A CSX Corp coal train derailed early on Thursday in Maryland, the second accident involving a company train within 24 hours.

It was the latest in a string of mishaps this week for one of the largest U.S. railroads.

Shares of the company fell 1.3 percent to $27.86 on the New York Stock Exchange.

Three locomotives and 10 cars on a train with thousands of tons of coal rolled off the tracks near Lanham, Maryland, but did not overturn, a local television station reported.

About 12 hours earlier, some 15 train cars carrying volatile Bakken crude from North Dakota derailed in downtown Lynchburg, Virginia. Several cars erupted in flames.

Earlier this week, a fire also broke out at a CSX tunnel used by coal trains in Pike County, Kentucky.

Smoke from the fire shut a nearby high school and prompted the U.S. Environmental Protection Agency to monitor air quality in the area, local TV station WSAZ reported.

The causes of the accidents were not known. In January, CSX had a derailment and near-miss in central Philadelphia over the Schuylkill River.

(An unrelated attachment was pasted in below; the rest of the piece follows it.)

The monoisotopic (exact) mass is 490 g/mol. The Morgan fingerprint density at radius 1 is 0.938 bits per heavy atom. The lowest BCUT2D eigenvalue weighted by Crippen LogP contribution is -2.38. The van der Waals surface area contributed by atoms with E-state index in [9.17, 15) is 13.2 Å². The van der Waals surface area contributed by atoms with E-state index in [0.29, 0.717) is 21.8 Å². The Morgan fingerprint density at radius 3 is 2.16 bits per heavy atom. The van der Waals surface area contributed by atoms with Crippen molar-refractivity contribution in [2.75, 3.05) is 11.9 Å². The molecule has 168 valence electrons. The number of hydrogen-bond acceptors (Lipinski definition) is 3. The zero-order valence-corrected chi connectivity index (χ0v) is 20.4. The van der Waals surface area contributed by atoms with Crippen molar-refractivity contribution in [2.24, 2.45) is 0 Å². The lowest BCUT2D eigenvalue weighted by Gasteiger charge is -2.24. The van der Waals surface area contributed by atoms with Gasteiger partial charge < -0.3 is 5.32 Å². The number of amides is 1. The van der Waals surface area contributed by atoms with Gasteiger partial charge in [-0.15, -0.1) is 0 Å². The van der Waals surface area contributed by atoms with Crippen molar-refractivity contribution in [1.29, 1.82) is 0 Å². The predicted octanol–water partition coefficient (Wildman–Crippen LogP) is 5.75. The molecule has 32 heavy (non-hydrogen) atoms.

The company, which reported first-quarter profit of $398 million in April, was not available to comment on the incidents in Maryland and Kentucky.

In Virginia, CSX said it was cooperating with the National Transportation Safety Board and cleaning up the accident site. State emergency managers estimated a total of 30,000 gallons (831 barrels) of crude oil leaked into the James River, creating a sheen up to 9 miles long, officials said.

The Virginia crash was the sixth fiery derailment in North America since a runaway train in Lac-Megantic, Quebec, derailed and exploded, killing 47 people last July.

At least three of the crashes involved oil from the Bakken, which is much lighter and more flammable than most other varieties.

Regulators have put crude-by-rail transport under review for safety concerns as booming onshore oil production outpaces new pipeline construction. (Reporting by Terry Wade; Editing by Jeffrey Benkoe)